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“He brought the umbrella swishing down through the air to point at Dudley.”
(Harry Potter and the Sorcerer's Stone)

I guess the sentence could be parsed as below:
[He] [brought] [A: the umbrella swishing down through the air] [B: to point at Dudley.]
(A: direct object of brought, B: result or aim of the previous saying.)
But, I cannot have confidence with the parsing. Could you show me how to see the construction?

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Bring is a causative of come (just as take is a causative of go), so it means He caused the umbrella to come swishing down. The construction is the same as in go swimming or take her dancing -- a serial verb of motion followed by a gerund clause, in either A or B configuration. – John Lawler Mar 31 '13 at 4:43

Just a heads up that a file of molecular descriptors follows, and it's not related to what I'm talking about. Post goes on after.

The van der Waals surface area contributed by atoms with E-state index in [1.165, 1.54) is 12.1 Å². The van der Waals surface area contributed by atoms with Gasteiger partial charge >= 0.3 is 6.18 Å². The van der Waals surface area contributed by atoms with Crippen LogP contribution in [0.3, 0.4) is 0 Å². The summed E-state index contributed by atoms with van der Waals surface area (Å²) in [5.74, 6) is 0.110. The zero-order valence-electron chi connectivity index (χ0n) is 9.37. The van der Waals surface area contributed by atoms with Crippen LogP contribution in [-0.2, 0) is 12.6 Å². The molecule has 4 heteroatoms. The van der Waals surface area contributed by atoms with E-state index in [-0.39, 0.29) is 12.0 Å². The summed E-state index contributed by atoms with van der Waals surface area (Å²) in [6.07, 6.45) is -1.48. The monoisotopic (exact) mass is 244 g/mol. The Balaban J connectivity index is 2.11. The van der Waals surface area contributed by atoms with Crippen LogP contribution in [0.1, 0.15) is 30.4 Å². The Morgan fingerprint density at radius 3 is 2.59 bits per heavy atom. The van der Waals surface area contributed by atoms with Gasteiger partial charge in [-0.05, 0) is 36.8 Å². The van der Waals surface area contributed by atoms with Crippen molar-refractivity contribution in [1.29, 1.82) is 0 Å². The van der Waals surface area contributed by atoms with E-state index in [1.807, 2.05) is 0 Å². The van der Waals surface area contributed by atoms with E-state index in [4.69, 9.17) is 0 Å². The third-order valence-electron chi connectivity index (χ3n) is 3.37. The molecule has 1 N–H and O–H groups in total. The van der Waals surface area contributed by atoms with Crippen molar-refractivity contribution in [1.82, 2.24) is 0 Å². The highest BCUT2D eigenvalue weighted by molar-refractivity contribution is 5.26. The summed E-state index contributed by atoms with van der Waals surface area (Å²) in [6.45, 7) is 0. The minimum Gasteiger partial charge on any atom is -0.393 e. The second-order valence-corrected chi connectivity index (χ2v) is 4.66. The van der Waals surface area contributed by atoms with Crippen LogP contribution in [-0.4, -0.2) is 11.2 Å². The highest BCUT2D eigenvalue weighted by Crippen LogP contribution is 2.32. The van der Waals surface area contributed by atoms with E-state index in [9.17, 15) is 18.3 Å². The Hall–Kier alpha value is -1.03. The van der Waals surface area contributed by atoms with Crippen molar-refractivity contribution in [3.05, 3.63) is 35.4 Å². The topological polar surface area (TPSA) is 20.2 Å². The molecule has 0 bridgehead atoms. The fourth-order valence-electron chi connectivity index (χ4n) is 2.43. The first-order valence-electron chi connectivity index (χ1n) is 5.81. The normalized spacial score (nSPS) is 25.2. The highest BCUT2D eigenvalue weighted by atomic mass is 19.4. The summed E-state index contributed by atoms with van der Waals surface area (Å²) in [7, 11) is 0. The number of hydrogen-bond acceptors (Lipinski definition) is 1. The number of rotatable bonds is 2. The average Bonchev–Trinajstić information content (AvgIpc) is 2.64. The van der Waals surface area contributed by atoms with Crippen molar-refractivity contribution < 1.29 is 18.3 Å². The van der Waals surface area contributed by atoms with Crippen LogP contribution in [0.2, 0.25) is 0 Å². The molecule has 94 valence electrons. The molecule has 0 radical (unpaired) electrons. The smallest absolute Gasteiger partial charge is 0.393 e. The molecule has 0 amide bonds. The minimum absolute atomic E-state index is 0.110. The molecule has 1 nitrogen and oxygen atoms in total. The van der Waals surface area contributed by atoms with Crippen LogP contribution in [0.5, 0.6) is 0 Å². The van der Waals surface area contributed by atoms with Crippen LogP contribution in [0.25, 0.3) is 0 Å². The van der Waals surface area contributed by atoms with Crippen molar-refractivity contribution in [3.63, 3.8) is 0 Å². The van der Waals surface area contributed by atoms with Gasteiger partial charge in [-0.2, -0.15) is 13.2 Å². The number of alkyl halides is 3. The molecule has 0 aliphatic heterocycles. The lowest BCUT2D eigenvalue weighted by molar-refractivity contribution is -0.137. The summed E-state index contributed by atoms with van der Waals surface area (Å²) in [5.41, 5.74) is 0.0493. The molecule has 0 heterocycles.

up vote 1 down vote accepted

The previous answer is right in that A is not a noun phrase. That is, "a car going down the road" is "a car that is going down the road," which is a noun phrase.

Instead, there is the gerund phrase "swishing down through the air," which is the object complement, like the verb "eat" in the sentence "he made her eat."

Examples of complements:

Subject complement: the "red" in "she is red." Object complement: the red in "I dyed the shirts red."

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